This tag is associated with 59 posts

Much-Needed Longitudinal Study On Early Childhood Development In Singapore

Given that existing studies focused on early childhood development in Singapore have been cross-sectional (that is, data analysis based on observations at a specific time point) and have relied on smaller samples (usually in the hundreds), the longitudinal and large-scale national study launched by the Centre for Family and Population Research (CFPR) – which will also explore a broad range of factors, including “family resources and relations, parenting attitudes and practices, social support, childcare arrangement, and government policies” (ST, Oct. 18) – will be a much-needed research contribution. This is especially pertinent for public discourse and for policymaking, given the persistent discussions about the country’s inequality and class divide problems. Continue reading

The Long-Term Outcomes Of Community Service: Youth Contribution And Its Implications For Social Service Research In Singapore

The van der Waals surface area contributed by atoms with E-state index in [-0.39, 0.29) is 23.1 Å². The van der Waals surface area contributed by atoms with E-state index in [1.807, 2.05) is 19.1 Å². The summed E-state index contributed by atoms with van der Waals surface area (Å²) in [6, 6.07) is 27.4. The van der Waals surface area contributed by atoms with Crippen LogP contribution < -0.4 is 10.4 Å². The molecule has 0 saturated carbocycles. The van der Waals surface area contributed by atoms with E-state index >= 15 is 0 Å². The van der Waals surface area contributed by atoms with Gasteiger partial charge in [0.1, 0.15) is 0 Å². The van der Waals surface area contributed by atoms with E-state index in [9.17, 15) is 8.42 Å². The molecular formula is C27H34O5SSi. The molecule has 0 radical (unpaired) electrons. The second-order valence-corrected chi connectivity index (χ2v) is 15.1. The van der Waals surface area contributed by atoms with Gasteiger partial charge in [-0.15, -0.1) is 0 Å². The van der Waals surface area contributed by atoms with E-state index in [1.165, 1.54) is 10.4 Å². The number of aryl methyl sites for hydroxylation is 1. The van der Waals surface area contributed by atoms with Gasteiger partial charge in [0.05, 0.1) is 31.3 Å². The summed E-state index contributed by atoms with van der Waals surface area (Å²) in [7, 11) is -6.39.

I spoke on the children and youth panel at the CAPT Student Symposium, or CAPTISS, organised by the College of Alice and Peter Tan (CAPT) at the National University of Singapore on Saturday. My sharing was based on my ongoing study on the long-term outcomes of community service, as well as youth contribution and its … Continue reading

International Students, Local Universities: The Need For Greater Transparency And Discourse

Knee-jerk opposition to the admission of international students in Singapore’s autonomous universities revolve around familiar themes, yet the counter-arguments thus far are problematic too: First, that besides top-level figures on the proportion of permanent residents and foreigners at the local universities, little is actually known about the distribution within the universities and their schools or departments, as well as funding amounts; and second, that the aforementioned benefits accrue most directly to those within the university, and not necessarily to those beyond it or those who might have been denied admission.

Without offering greater transparency on the distribution of international students and their funding amounts, and without broadening the discourse to include socio-economic issues relating to admissions to and financial support within the local universities – such as that of the class divide – the government will continue to confront the same scepticism, entrenching the same minds on both sides. Continue reading